Consumers are holding on to their tablets, laptops and smartphones for longer periods, leading Gartner to predict a 1% contraction in shipments of all types of devices globally this year.
The Gartner forecast, announced Wednesday, is a reversal from one quarter ago when the research firm predicted overall growth of 1.5% for devices globally, when compared to 2014.
"Replacement activity across all types of devices has decreased, said Ranjit Atwal, a Gartner analyst. "Users are extending the lifetime of their devices, or deciding not to replace their devices at all."
Even smartphones are being used longer by consumers, although smartphone shipments are expected to increase 14% in 2015 compared with a year ago, Gartner said.
By comparison, laptop and desktop shipments will decline 7.3% in 2015 over 2014. But Gartner also believes, as other analysts do, that Windows 10 PCs running on Intel's Skylake chip will ramp up sharply in 2017, with Gartner predicting 4% growth that year.
Tablets are expected to decline even further than PCs, down by 13% in 2015. Users of tablets with screens that are 7 inches to 8 inches in size are increasingly not replacing their devices, Gartner said.
Gartner's forecast also shows that mobile phones, including smartphones, dwarf all other kinds of devices. Of the 2.395 billion devices expected to ship in 2015, mobile phones will make up 1.9 billion of that total. In 2017, mobile phones will reach 2 billion.
Smartphones have shown dramatic growth as a percentage of all mobile phones in recent years, jumping from 54% of all phones in 2013 to 75% in 2015. In 2017, smartphones are forecast to make up 89% of the mobile phone market.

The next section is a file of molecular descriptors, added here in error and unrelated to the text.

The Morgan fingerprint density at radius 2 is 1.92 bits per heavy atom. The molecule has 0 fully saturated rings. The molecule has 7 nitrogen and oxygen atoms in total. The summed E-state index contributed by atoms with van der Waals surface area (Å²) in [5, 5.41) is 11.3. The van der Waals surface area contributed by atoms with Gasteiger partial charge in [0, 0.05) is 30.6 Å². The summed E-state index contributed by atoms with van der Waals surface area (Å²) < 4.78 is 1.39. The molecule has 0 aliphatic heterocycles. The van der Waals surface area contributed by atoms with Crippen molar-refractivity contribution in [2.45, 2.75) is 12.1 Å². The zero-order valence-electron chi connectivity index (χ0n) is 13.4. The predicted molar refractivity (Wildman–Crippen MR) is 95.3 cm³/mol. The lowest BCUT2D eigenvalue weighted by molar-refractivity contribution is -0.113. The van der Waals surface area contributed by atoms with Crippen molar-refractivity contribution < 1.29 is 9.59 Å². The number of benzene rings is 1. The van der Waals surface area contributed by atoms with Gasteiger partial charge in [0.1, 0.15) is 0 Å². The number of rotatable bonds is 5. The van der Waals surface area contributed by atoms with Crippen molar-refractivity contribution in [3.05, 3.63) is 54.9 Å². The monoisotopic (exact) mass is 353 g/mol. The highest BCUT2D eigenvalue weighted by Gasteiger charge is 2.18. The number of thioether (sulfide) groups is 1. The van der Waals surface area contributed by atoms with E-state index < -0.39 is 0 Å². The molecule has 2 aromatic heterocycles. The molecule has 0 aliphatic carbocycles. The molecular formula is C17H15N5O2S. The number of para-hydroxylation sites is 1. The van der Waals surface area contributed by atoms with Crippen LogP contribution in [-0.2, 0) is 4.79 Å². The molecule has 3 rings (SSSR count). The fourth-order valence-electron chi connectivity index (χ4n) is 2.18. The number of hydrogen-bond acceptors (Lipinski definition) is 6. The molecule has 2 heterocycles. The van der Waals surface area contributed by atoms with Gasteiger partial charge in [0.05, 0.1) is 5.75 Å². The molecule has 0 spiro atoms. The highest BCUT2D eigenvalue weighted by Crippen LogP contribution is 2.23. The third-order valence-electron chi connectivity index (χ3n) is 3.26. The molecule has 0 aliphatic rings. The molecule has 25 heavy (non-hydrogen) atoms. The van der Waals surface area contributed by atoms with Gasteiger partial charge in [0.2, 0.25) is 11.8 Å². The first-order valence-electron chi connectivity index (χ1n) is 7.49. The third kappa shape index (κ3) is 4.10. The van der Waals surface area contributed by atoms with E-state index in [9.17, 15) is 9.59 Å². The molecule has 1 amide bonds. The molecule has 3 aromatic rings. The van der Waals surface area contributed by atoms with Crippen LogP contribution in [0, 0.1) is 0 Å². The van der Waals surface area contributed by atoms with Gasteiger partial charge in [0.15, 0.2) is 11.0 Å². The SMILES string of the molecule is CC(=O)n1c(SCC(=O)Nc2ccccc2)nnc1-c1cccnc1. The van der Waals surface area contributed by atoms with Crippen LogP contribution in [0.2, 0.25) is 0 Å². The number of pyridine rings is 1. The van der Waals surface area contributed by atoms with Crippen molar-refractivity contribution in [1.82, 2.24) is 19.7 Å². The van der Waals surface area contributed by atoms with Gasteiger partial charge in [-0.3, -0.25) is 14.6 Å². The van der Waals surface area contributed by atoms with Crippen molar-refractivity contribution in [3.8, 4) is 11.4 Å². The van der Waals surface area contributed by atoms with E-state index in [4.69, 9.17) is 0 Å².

The expected increase in PCs in 2017 pales in comparison to smartphones, owing to the personal nature of increasingly more powerful smartphones and the decline in costs, especially for Android models.
"Smartphones are the essential computing device and very personal, unlike PCs of the past, which are often used by more than one person," said Tuong Nguyen, a Gartner analyst, in an interview. "It's almost like everyone has one."
Smartphones with larger screens, sometimes called phablets, have encroached on small tablet sales, according to analysts.
In some areas of the world, segments of the consumer market still cannot afford a PC, but can afford a less expensive smartphone, Nguyen noted.
Still, the latest smartphones are not being replaced as quickly as they were three to five years ago. Apple has seen its replacement cycle of iPhones increase from 21.7 months two years ago to 27.4 months this year, according to Roger Entner, an analyst at Recon Analytics.
The increase in the period of time for using a smartphone has led Apple to implement an Upgrade Program to allow customers to buy iPhones on an installment plan, something that Samsung is expected to emulate, Entner said.
Still, leasing plans and other inducements by device makers might not encourage buyers to exchange phones more quickly, unless the newest devices have more than incremental improvements, Nguyen said.
"The fact is that there's no compelling reason for users in the U.S. to upgrade their smartphone, and all the new releases are incremental upgrades, with more megapixels, a flashier screen, and more," Nguyen said. "People think, 'Now that I have a smartphone, it's good enough for what I need it for,' and that applies to most people in the market, not the tech early-adopter types. Vendors have to convince us to regularly replace a smartphone."
As for the iPhone 6S, arriving on Friday, Nguyen said new features like force touch will have to be tried and tested in the crucible of new apps from developers.